Generally when we think of evaporation we think of what happens to a cup of water when you leave it out for too long. As particles in the H2O are exposed to the less humid Oxygen and Nitrogen gas they evaporate. Transforming from liquid to gas the distance between each particle increases in exposure to heat or low humidity.
The design itself is relatively simple. With the upper shutters closed and the bottom shutters open the porous green block of spores in the middle will absorb vapour and swell to about twice it’s size. After the spores are sufficiently saturated the lower shutter closes and the upper shutter opens allowing the absorbed water to evaporate in to the air via transpiration producing mechanical energy as spores contract and expand.
The design is still in it’s preliminary stages but researchers estimate they could supply up to 325 gigawatts of power or about 70% of the current energy consumption rate in the US by covering lakes in the lower 48 states. Although it is certainly important to note that this would interfere with other uses for the water they did not include the Great Lakes or coastlines in their assessment, which may help to balance the equation. Remember, we don’t necessarily have to cover a bunch of lakes! There are plenty of remote reservoirs already generating hydo-electric power that would be well better suited for the Evaporation Engine.
Since evaporation packs a greater punch in hot and dry conditions researchers propose that we use the engine to harvest energy and save water. This could be especially useful in drought prone states such as California. Alternatively, some people have raised concerns due to the potential alteration of weather patterns that could arise as a result of controlling the evaporation process. Luckily, most mainland perspiration actually comes from the ocean. As salt-water evaporates from the Pacific heavier chloride compounds are stripped clean creating freshwater clouds that are blown on to the mainland. In fact most rain is the result of such a process- especially in coastal areas. With that being said, the researchers reassure us that controlling some of the evaporation from fresh water lakes would be harmless.
They suggest that developing the Engine and any plans for deploying it be mindful of periods where it may be more suited. By assembling a contingency plan that includes several different types of renewable energy in the respective context they are most suited we can create a more resilient grid sensitive to extreme weather conditions. Between Solar, Wind, Evaporation, Geo-thermal and breakthroughs in plasma/electromagnetism there is no reason we can’t transition to a more long-term friendly model for energy consumption. This is especially important when dealing with the increasingly unpredictable effects of climate change, including increased solar activity. Nations leading the charge on renewable energy prove that it is possible, and some of which are setting their goalposts even higher for the next 3 years.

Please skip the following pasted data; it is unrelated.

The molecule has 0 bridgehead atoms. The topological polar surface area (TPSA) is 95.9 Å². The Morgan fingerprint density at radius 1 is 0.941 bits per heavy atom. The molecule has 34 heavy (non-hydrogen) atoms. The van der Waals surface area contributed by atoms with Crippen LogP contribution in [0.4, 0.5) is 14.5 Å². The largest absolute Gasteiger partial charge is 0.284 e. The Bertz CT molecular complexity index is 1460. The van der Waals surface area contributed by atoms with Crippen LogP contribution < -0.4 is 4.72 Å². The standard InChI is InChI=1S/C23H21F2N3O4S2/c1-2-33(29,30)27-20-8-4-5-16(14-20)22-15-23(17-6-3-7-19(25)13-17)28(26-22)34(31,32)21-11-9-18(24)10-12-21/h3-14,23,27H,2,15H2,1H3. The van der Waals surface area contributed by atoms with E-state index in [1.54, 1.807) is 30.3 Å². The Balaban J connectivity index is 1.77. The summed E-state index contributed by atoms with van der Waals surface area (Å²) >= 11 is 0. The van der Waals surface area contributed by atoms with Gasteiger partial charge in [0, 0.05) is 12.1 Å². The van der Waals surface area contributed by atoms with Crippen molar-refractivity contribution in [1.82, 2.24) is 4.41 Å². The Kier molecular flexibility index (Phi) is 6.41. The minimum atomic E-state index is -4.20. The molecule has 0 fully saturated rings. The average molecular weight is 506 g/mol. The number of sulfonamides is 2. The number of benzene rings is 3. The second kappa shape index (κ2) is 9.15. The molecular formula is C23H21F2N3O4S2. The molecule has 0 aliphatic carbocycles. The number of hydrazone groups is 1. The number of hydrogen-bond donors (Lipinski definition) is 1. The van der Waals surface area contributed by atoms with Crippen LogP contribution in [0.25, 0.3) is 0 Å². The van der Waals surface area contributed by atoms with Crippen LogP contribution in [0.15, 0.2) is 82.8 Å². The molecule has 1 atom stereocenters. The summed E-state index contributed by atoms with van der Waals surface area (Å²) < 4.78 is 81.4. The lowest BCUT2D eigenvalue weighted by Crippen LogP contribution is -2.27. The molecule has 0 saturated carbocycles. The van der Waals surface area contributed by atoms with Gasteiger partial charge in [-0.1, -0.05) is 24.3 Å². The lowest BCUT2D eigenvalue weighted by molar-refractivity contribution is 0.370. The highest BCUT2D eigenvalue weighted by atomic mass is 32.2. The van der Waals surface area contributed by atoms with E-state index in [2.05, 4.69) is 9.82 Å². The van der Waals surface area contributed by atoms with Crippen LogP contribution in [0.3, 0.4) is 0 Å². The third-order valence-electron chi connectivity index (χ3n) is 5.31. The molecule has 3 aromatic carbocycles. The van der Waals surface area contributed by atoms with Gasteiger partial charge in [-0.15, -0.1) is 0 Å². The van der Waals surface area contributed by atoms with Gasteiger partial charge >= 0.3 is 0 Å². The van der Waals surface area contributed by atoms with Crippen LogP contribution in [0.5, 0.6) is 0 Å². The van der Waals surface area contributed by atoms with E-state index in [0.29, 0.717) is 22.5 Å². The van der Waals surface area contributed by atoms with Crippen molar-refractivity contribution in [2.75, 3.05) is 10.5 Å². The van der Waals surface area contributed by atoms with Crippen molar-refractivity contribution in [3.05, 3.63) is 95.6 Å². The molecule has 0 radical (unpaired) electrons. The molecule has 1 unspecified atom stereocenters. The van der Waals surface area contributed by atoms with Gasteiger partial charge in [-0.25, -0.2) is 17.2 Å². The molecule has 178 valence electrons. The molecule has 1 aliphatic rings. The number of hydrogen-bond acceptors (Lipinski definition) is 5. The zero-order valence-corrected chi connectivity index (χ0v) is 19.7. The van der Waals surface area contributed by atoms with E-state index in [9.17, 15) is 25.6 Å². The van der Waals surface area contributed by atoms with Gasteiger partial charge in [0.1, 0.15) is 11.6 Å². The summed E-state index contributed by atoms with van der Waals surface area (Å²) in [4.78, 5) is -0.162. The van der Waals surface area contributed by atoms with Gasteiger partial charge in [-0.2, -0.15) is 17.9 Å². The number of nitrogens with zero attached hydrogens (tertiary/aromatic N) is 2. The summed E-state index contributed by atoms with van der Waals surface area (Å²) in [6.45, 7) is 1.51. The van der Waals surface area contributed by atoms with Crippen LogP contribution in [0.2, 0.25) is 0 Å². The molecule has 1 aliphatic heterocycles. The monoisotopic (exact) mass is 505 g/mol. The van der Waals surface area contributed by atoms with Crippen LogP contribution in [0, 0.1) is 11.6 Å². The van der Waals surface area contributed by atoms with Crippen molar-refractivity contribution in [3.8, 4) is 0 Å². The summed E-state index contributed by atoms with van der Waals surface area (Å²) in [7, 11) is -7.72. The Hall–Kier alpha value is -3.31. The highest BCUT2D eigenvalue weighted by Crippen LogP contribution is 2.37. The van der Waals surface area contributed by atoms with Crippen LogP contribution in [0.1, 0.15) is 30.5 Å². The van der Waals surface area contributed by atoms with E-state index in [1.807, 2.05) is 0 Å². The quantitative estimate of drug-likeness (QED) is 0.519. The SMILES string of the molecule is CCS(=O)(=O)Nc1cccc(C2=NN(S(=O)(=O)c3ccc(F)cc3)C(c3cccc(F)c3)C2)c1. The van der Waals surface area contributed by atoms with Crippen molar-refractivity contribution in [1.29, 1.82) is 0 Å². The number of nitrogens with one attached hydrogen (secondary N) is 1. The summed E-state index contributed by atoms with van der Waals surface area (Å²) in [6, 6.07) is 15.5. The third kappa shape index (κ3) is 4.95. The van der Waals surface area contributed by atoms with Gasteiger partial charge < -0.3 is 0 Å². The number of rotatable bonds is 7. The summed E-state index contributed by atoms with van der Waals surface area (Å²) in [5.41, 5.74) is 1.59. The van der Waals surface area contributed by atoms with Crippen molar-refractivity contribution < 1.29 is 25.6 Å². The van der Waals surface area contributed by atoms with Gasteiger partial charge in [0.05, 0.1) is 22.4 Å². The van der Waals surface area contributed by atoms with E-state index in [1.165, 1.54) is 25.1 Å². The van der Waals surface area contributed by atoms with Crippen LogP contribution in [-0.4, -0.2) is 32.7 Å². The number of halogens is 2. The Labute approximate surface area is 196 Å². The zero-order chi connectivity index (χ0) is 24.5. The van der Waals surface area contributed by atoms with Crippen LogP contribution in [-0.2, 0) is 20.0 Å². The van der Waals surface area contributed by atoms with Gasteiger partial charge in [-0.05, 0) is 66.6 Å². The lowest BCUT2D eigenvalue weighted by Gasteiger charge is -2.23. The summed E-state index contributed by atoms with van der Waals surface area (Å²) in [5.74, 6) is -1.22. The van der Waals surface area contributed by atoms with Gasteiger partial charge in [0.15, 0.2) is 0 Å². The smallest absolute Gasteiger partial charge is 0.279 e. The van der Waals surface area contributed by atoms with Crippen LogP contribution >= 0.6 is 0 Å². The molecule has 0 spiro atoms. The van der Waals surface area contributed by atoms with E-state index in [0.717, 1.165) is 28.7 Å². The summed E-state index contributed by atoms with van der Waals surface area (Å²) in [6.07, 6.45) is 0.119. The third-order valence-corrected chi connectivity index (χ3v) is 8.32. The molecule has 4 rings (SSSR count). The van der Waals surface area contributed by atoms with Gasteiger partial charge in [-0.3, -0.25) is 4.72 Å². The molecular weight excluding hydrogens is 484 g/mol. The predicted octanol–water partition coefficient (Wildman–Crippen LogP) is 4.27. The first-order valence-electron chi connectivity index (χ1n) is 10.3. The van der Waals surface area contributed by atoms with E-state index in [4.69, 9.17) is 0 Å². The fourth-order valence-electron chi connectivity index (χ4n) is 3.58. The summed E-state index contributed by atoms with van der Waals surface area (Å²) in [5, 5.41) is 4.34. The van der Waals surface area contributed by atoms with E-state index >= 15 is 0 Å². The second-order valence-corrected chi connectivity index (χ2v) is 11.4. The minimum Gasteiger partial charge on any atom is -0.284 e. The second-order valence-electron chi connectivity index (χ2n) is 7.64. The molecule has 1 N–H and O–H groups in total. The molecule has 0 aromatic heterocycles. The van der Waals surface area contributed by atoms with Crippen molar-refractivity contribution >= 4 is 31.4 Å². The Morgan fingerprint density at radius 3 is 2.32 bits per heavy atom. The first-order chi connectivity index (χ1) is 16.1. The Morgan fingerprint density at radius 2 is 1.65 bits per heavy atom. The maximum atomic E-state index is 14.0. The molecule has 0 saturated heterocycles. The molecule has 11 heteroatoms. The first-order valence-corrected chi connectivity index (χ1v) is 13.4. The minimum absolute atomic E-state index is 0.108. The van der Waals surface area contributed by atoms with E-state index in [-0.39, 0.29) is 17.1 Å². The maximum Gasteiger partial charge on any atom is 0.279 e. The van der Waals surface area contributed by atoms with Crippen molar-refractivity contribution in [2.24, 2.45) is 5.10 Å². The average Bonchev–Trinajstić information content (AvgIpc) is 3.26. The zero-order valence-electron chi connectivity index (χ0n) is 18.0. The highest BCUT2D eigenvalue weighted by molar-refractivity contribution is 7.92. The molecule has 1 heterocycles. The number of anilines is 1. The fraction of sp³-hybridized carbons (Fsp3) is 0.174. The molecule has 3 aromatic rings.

There is a lot of potential for this technology to assist with the issue of seasonal dependence in renewable energy but what is even more crucial than energy is our access to freshwater. Unfortunately the inevitable conclusion of “limiting water loss” is that someone or group will be able to control provisions. In times of abundance this may not be a problem but during a drought it can be vital to survival and therefor it is crucial that we mitigate any corruption of due process. With great power comes great responsibility, and if we can figure out a safe/fair way to partition this technology so that it does not encroach on everyone’s right to enjoy public water, than this technology has the potential to transform society as we know it.
With that being said- the team at Columbia University is still refining their spore technology and improving the energy efficiency before testing it on a lake, reservoir or greenhouse where it would be most suited for simultaneously harvesting energy and decreasing water loss.